• Our hope-filled future is bound up in sharing the story of Jesus, in discipling others, in bringing those disciples together into communities of believers, and in developing and releasing those believers to create other communities... till Jesus the King comes again!

I don’t trust the plan

I have been reading the book, Nothing is Impossible: Reflections on Weakness, Faith, and Power, by Rose Marie Miller, with several colleagues.  It is the story of Rose Marie’s lifelong journey to see the Gospel worked out in very tangible ways in her everyday life and character.  Her honesty is disarming, but also strikes to the core of what plagues us the most: self.

At one point, she makes this short but telling statement: “She needs faith that God has a good, the plansovereign, wise plan for her son and the rest of the family.  Our basic problem is this: We don’t trust the plan.  We are taught by our flesh, by Satan, by our culture, even by other Christians, that we must do everything we can to avoid suffering.”

We delight in ‘being the masters of our fate’ and grate when the Lord uses situations to remind us us of how much we trust in the flesh.  We don’t like it when God uses others to re-align our plans with His.  We struggle to follow a decision our team has made or to respond graciously to a request from leadership for needed information or statistics.

Now I’m not denying the fact that some of the life situations we face, or the decisions and requests made might be worth challenging.  However, our normal reaction to these events is to question the heart intent of those involved in causing those events or making those decisions.  We reason that we would have made a better (read: ‘much wiser and smarter’) choice.

Many of us can probably remember a time when a leadership team or colleagues made a decision that we needed to get additional experience and training before moving into a new job or ministry that had been proposed to us.  We probably chafed at the ‘lack of understanding’ of these people.  However, if we look back now on that life event, we realize we struggled to ‘trust the plan’. In the long run, I’m sure that decision actually had nothing but major beneficial impact on our life and future.

In ourselves, we don’t know what is always best. However, God has given us His Spirit and He has placed you and I in a community where we can learn to discover His will for each moment and boldly walk in it.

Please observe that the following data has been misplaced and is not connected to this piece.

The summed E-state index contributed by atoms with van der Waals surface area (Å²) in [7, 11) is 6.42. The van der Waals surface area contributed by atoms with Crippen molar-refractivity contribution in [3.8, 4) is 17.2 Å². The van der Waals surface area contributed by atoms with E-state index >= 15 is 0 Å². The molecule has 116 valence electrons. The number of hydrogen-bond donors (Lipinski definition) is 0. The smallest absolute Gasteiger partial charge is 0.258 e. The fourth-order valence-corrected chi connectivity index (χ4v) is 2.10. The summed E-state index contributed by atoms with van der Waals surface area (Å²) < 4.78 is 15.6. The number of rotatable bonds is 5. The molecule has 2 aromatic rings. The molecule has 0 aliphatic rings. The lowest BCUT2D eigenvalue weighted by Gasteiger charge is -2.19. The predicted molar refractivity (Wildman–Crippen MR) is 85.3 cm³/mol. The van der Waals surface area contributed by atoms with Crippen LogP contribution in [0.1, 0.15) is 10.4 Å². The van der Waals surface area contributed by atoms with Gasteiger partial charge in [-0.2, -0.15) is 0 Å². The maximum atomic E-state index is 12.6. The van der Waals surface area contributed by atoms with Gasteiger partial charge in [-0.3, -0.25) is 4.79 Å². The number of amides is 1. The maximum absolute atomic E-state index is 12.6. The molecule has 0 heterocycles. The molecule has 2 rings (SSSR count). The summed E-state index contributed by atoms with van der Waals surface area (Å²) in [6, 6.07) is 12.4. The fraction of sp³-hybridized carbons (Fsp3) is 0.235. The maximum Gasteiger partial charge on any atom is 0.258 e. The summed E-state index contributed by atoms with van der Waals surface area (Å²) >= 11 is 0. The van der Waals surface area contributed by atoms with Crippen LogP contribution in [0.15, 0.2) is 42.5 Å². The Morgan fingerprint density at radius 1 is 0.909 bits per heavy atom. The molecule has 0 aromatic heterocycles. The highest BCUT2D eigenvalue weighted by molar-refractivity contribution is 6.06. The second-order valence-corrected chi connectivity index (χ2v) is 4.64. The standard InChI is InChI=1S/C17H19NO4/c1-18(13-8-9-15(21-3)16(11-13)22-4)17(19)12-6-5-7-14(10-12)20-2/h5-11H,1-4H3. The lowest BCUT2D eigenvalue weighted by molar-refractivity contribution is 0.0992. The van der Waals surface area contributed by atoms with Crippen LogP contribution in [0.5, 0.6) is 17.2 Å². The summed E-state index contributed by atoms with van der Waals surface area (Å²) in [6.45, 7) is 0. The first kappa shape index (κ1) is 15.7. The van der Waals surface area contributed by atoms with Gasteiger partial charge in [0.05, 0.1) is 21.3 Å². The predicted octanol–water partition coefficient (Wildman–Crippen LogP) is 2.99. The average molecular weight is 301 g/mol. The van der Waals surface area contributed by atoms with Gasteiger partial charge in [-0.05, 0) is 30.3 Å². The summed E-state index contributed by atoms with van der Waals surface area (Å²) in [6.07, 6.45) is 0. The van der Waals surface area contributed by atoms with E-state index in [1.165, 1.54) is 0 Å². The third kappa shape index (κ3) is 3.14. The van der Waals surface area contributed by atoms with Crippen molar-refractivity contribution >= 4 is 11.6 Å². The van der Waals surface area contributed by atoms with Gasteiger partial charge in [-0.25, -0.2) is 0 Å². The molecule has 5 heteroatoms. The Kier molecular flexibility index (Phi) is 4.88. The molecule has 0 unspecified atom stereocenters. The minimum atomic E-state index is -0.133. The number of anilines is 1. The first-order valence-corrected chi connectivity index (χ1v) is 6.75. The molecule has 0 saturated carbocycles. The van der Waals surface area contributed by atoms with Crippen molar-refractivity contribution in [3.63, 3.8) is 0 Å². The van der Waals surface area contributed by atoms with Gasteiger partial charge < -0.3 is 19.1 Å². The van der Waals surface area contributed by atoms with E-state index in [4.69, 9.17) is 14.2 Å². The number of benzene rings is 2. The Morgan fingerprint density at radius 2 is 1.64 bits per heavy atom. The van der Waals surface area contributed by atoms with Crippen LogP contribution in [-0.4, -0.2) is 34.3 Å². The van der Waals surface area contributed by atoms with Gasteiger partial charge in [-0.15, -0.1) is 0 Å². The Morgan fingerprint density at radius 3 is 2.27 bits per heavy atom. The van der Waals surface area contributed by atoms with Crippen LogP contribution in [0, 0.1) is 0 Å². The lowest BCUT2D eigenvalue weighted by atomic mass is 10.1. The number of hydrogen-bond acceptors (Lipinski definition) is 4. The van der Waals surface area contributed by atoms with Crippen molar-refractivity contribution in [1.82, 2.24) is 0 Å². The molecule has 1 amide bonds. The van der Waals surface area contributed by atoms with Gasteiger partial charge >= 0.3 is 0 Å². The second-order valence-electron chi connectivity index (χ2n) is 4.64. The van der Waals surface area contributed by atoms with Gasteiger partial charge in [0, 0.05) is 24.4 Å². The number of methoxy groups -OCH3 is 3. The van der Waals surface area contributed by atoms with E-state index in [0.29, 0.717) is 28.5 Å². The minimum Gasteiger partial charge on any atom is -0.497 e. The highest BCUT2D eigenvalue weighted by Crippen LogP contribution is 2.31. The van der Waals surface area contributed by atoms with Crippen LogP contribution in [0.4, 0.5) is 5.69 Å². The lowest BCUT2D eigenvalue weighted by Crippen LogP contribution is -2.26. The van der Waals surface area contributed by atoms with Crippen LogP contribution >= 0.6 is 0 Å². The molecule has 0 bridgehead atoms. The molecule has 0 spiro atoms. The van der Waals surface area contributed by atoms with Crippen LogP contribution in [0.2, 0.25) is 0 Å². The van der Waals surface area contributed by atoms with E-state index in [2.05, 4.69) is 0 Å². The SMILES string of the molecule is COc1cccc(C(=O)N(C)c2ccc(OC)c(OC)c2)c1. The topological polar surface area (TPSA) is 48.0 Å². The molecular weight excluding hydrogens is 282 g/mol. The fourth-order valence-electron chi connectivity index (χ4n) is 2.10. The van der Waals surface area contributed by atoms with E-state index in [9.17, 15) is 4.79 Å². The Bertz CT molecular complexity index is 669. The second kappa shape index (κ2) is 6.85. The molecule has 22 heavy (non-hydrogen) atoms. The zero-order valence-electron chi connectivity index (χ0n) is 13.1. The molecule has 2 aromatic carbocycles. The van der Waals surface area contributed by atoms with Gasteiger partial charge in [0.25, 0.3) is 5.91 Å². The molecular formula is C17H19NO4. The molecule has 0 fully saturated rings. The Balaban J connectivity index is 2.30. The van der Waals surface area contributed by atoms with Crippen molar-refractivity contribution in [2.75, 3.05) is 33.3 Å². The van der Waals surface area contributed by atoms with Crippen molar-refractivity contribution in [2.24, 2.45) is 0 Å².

What happened to our passion?

I do my best to run three times a week.  It is part of my effort to be a good steward of my health in order to better minister to others and to ‘run the [ministry] race’ well.  When I head out early in the morning for a run, it’s a time I can also set aside to pray for others and our ministries around the world.  Unhindered by phone calls or emails, I can spend the time to pray.

However, in recent weeks I have noticed a slippage creeping in.  Rather than three times a week, it’s been more like two or just one time a week.  The night before one of my runs, I was trying to ‘work up’ the desire when I realized that the problem was just that: my 155600-159730desire or passion was waning and none of my great efforts were helping to make that desire come back.

Ministry or missionary passion can go through the same life cycle.  There are times when the motivation and passion are seemingly there.  There are other times when the question keeps ringing in one’s head: what happened to my passion?

Like slippage occurring with my running, the answer is not found in ‘working up’ that passion again.  Rather, the remedy is found by turning away from self-fascination to consideration of the God who is our Father and who called us into this work.  “You have multiplied, O Lord my God, your wondrous deeds and your thoughts toward us; none can compare with you!  I will proclaim and tell of them, yet they are more than can be told.” (Psalm 40:5)

Our loss of passion for ministry can often be an indicator that something else has taken the place of Jesus and holds our charm.

May we be passionate about God so that we might be passionate then about the ministry!

Take your time

Last week, I shared a diagram about the different processes that team members might use to work through a decision (see the post: “Dig deeper”).  A question came to mind later: is it more biblical to take your time in making a decision?  In other words, are ‘quick’ decisions lesstake-the-time-fi well thought through or sustained by less prayer?

The answer is not a simple yes or no.  It is much more nuanced and shaped by the following elements: